Three years ago, Eatonville resident Sarah Williams was one point away from suffering Type 2 diabetes and weighed more than 400 pounds. Today, she's 100 pounds lighter and her health improved so much that she's just one point away from having pre-diabetes.
Williams is one of nearly 600 people who have used the services of Healthy Eatonville Place, created in 2014 by Florida Hospital, Healthy Central Florida and the Winter Park Health Foundation after a study showed 24 percent of Eatonville's residents had diabetes -- a rate nearly triple the national average.
The goal was not only to help the town of 2,200 residents regain their health with educational programs, counseling, support groups and healthy cooking classes, but also determine why the population had disproportionate rates of diabetes and other chronic diseases.
Today, Florida Hospital releases results of the Health Risk Assessment conducted at Healthy Eatonville Place, which followed 273 participants. Among the results:
- 97 percent of participants with pre-diabetes did not progress to overt diabetes
- 36 percent of participants with pre-diabetes lost an average of 5 percent of their weight
- 60 percent of participants with pre-diabetes made nutritional and exercise changes
- 80 percent of participants with uncontrolled diabetes reached their blood pressure goal
"These results demonstrate that the nutrition, exercise and diabetes classes are having a major impact to improve the health of the community," said Dr. Richard Pratley, Samuel E. Crockett Chair in Diabetes Research and director for research and education at the Florida Hospital Diabetes Institute.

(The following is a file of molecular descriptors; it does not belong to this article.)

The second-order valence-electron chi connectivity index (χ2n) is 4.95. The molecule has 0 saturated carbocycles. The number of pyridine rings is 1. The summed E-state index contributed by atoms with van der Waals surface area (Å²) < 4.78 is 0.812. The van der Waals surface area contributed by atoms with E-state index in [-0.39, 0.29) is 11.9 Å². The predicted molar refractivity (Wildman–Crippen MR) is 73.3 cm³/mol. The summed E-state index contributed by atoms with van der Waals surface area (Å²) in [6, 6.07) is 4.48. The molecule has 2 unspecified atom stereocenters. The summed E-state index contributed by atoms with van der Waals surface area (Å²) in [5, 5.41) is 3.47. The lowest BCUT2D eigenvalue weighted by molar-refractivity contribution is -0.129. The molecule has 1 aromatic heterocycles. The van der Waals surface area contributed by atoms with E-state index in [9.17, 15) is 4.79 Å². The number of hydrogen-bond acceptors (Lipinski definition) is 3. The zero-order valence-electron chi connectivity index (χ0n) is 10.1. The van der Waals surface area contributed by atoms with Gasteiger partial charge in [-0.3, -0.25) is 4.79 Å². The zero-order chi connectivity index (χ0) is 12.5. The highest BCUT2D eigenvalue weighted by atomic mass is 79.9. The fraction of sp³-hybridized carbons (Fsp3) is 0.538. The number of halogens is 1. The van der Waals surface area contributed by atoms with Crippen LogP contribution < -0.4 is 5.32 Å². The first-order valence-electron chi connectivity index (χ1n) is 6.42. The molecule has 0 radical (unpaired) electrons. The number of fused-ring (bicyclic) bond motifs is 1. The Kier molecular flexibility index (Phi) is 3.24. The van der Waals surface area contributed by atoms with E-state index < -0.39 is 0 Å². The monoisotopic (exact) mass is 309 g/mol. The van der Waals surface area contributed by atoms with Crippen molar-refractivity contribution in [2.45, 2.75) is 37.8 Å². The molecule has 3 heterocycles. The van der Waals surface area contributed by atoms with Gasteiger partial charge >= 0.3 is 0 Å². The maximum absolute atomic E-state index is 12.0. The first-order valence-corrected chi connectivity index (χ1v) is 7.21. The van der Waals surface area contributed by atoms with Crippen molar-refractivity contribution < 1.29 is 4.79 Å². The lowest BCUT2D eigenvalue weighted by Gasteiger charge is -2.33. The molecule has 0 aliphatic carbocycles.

With more than 7,000 visits, Healthy Eatonville Place has developed a loyal following that is more educated about diabetes and aware of the impact lifestyle choices have on their health.
"The Florida Hospital team has delivered consistent, personalized care to the patients at Healthy Eatonville Place and this additional service is evidence of their knowledge and response to patient needs," said Lisa Portelli, program director at the Winter Park Health Foundation. "HEP is an important part of the community and a visible sign of the residents' efforts to improve the health of their community."
Given the success of the program, Florida Hospital is now adding a new service to Healthy Eatonville Place. The program's staff will now help participants navigate through the health care system, ensuring they are connected to all community health resources (such as primary care physicians), not just diabetes care.
"The program gave me better health," said Williams, who has completed several 5k races since joining Health Eatonville Place. "It has been a journey and I've been able to make life changes because I've become more educated about diabetes."